“Indian authorities have taken a series of repressive measures against Chinese companies and related products in India, which has seriously damaged the legitimate rights and interests of Chinese companies,” said Gao Feng, spokesman for the Ministry of Commerce, during a press conference in Beijing on Thursday.

The rebuke comes days after India blocked access to 54 apps in the country over security concerns, according to details shared this week with CNN Business by a senior government representative from the Ministry of Electronics and Information Technology.

Many of the banned apps are Chinese, belonging to tech companies such as Tencent, Alibaba and NetEase, Bloomberg reported, quoting unnamed sources.

Additionally, this week Chinese firm Huawei said India’s tax authorities “visited” its office in the country and met with some Huawei personnel.

“Huawei is confident our operations in India is firmly compliant to all laws and regulations,” the telecoms equipment maker said, adding that it will cooperate with the Indian government.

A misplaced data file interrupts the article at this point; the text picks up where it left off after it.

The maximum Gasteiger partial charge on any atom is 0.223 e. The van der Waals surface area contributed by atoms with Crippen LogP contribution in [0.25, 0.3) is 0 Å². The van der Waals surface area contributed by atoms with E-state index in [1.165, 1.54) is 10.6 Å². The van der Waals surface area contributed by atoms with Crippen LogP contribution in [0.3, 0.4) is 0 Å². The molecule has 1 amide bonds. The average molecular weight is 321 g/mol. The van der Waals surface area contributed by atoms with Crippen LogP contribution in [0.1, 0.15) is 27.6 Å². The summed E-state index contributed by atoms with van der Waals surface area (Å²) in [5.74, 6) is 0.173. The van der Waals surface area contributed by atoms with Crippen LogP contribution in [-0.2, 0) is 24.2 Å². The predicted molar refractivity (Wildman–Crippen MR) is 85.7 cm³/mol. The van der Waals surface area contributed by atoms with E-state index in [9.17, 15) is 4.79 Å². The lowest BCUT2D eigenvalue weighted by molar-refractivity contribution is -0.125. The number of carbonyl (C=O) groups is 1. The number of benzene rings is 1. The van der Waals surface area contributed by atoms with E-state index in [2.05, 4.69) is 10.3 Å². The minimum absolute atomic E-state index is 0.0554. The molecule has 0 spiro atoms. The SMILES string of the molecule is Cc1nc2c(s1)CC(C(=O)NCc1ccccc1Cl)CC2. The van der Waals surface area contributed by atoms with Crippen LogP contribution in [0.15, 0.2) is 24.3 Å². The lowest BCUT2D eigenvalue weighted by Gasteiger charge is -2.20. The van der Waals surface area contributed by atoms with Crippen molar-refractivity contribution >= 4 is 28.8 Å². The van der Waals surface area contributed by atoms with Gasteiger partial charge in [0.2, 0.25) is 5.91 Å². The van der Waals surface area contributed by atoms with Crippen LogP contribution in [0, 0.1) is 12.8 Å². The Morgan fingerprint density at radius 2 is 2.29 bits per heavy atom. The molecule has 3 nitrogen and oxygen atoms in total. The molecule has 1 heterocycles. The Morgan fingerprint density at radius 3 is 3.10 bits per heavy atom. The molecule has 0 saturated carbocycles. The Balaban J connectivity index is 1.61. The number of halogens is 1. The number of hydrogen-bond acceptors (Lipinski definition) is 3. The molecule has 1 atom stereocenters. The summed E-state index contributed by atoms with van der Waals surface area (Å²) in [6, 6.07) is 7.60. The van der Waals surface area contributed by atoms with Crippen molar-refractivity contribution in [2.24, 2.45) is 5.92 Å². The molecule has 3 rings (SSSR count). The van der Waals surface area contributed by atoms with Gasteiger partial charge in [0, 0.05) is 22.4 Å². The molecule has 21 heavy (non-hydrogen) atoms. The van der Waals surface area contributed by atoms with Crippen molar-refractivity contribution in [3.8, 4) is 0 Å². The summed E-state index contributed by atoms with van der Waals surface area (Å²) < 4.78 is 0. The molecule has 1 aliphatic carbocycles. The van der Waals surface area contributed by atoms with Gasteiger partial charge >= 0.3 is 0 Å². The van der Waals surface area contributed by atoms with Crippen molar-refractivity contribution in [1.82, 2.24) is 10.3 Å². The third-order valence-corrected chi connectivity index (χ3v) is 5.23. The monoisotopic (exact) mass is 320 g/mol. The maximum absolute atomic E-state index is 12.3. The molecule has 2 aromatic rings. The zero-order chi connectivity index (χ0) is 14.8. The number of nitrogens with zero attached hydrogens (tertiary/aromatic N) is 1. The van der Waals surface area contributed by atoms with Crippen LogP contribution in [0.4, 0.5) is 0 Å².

While the company did not give any other details, Reuters reported — quoting an unnamed source — that tax authorities conducted searches at the tech giant’s offices in New Delhi, Gurugram and Bangalore on Tuesday.

“Officials from the income tax department looked at Huawei’s financial documents, account books and company records, Indian businesses and overseas transactions, ” Reuters added, citing local media reports. “Some records were also seized.”

The income tax department did not respond to a request for comment.

This is not the first time India has banned Chinese apps. In 2020, India banned more than 200 mostly Chinese apps, including the wildly popular video platform TikTok.
While the Indian government’s statement on the TikTok ban had not mentioned China by name, it had come at a time when military tensions between the two countries were escalating following deadly border clashes. At the time, many Indians had called for a boycott of Chinese goods and services, particularly from China’s dominant tech industry.

Vedika Sud contributed reporting, along with the Beijing and New Delhi bureaus.

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